Mecamylamine is a central nicotinic receptor antagonist that is believed to reduce the rewarding effects of cigarette smoking. Scientists have suspected for some time that common mechanisms may be involved in both nicotine and alcohol reward. Furthermore, prior research has suggested that mecamylamine blocks the reinforcing effects of alcohol in animals. A new study, published in the May issue of Alcoholism: Clinical & Experimental Research, has found that mecamylamine reduces the self-reported stimulant and euphoric effects of alcohol in humans, and also decreases their desire to drink more.
"Of all the drugs that act in the brain to produce their rewarding effects," said Harriet de Wit, associate professor in the department of psychiatry at the University of Chicago and corresponding author for the study, "alcohol has some of the most complex and varied effects on neurotransmitter receptor systems. One of the receptor systems where alcohol may act is the nicotinic acetylcholine (NACh) receptor system, the same system where nicotine acts. By acting at these NACh receptors, alcohol also increases the activity of another neurotransmitter system, the dopamine system, which is where most drugs are thought to produce their rewarding effects. We hypothesized that mecamylamine would block the effects of alcohol on the NACh receptors which would, in turn, reduce the activity of the dopamine system, resulting in a dampening of the rewarding effects of the alcohol."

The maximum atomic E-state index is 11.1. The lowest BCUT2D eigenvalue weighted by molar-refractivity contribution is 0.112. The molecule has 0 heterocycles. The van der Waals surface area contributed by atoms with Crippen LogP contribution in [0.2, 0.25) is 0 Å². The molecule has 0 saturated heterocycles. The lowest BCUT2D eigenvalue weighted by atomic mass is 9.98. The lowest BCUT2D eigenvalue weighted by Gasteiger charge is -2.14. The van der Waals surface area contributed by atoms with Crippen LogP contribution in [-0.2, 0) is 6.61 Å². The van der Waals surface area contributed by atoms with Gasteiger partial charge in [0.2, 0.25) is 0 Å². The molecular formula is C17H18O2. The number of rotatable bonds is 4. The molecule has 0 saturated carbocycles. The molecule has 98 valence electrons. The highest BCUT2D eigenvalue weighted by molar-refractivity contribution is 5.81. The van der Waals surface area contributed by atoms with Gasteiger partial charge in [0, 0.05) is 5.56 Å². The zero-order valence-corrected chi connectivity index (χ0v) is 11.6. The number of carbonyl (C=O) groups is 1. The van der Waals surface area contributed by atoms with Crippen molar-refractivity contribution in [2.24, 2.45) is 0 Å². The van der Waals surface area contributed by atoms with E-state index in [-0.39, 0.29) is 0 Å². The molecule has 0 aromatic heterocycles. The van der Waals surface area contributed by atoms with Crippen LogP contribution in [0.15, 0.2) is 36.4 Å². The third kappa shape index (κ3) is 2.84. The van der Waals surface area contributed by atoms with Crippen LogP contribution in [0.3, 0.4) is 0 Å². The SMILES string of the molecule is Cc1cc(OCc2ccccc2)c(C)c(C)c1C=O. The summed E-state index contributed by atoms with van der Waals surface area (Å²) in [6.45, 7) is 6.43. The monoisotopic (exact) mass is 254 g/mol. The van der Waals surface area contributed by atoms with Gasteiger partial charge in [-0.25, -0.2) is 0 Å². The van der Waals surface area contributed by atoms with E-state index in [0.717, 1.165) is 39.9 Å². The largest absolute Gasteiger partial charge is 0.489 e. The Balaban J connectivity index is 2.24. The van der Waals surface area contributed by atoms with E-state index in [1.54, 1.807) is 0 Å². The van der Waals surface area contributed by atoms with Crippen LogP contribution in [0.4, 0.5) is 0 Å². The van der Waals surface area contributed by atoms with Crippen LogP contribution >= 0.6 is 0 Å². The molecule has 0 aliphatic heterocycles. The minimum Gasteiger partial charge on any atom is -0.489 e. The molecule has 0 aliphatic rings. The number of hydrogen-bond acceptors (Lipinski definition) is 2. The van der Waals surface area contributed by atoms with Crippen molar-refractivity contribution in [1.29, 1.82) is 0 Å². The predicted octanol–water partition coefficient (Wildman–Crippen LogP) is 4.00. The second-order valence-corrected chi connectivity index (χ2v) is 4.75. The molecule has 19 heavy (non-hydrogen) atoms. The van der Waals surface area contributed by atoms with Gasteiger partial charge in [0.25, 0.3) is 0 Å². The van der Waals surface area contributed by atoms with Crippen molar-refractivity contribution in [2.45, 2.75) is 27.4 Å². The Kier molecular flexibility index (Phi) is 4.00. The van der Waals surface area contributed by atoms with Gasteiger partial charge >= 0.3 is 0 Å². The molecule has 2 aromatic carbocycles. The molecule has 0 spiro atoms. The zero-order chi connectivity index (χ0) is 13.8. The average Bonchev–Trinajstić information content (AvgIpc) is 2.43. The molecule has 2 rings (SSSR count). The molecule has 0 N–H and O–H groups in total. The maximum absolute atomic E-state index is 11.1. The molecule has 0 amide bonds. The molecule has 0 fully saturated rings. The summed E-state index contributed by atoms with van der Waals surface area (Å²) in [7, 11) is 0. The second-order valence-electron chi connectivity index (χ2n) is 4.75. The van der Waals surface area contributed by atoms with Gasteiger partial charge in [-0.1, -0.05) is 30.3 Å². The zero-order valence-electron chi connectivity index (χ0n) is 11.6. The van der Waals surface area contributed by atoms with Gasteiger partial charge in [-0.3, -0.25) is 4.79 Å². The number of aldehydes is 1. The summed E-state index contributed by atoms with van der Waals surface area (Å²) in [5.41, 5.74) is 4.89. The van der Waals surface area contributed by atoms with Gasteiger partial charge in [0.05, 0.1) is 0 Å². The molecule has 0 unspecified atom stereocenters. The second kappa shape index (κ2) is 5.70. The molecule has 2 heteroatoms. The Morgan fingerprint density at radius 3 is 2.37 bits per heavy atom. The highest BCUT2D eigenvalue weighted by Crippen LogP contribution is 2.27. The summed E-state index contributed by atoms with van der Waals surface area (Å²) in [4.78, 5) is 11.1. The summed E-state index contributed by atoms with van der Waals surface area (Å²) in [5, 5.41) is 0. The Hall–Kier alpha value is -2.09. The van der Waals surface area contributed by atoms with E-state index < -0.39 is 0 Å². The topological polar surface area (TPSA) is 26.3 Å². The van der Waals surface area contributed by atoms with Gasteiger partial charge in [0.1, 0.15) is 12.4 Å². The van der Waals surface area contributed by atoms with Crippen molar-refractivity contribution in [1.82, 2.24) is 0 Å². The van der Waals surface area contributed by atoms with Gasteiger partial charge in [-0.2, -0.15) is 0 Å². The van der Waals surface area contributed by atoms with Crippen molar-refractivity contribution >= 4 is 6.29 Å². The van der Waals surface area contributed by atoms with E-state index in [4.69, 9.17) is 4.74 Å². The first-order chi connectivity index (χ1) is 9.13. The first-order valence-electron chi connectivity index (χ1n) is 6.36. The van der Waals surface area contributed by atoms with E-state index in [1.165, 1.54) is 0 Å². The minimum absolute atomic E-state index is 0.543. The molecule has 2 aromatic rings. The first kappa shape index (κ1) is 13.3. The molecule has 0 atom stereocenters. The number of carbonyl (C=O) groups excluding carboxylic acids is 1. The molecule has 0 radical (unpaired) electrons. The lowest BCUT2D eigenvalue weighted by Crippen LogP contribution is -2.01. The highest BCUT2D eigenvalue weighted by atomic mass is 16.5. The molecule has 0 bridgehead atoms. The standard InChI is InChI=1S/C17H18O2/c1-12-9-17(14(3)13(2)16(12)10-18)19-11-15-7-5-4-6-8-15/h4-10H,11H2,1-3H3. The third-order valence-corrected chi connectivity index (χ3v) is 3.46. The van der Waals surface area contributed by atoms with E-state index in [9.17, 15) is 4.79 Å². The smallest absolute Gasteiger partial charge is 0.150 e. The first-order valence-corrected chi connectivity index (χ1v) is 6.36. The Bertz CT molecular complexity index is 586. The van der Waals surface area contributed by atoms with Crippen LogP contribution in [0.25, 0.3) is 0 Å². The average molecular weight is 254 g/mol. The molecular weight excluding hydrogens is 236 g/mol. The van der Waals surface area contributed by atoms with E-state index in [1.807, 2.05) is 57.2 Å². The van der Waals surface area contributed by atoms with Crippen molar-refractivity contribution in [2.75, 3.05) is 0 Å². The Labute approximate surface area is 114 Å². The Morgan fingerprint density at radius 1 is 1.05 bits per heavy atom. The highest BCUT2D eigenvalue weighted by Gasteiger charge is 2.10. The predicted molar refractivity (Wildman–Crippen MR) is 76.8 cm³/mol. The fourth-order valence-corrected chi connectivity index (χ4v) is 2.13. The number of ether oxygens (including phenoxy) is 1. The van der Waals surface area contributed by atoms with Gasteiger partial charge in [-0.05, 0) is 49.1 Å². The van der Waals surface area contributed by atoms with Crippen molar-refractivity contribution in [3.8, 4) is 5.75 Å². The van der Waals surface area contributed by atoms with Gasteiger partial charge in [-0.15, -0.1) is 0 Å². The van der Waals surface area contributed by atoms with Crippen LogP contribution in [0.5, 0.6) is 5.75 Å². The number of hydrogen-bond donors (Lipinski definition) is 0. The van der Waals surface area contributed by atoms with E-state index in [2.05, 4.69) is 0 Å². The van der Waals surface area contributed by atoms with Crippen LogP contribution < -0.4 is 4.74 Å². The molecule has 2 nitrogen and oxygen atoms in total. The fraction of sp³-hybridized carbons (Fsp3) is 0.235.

Researchers recruited 27 (14 males, 13 females) non-smoking social drinkers to participate in six laboratory sessions lasting roughly four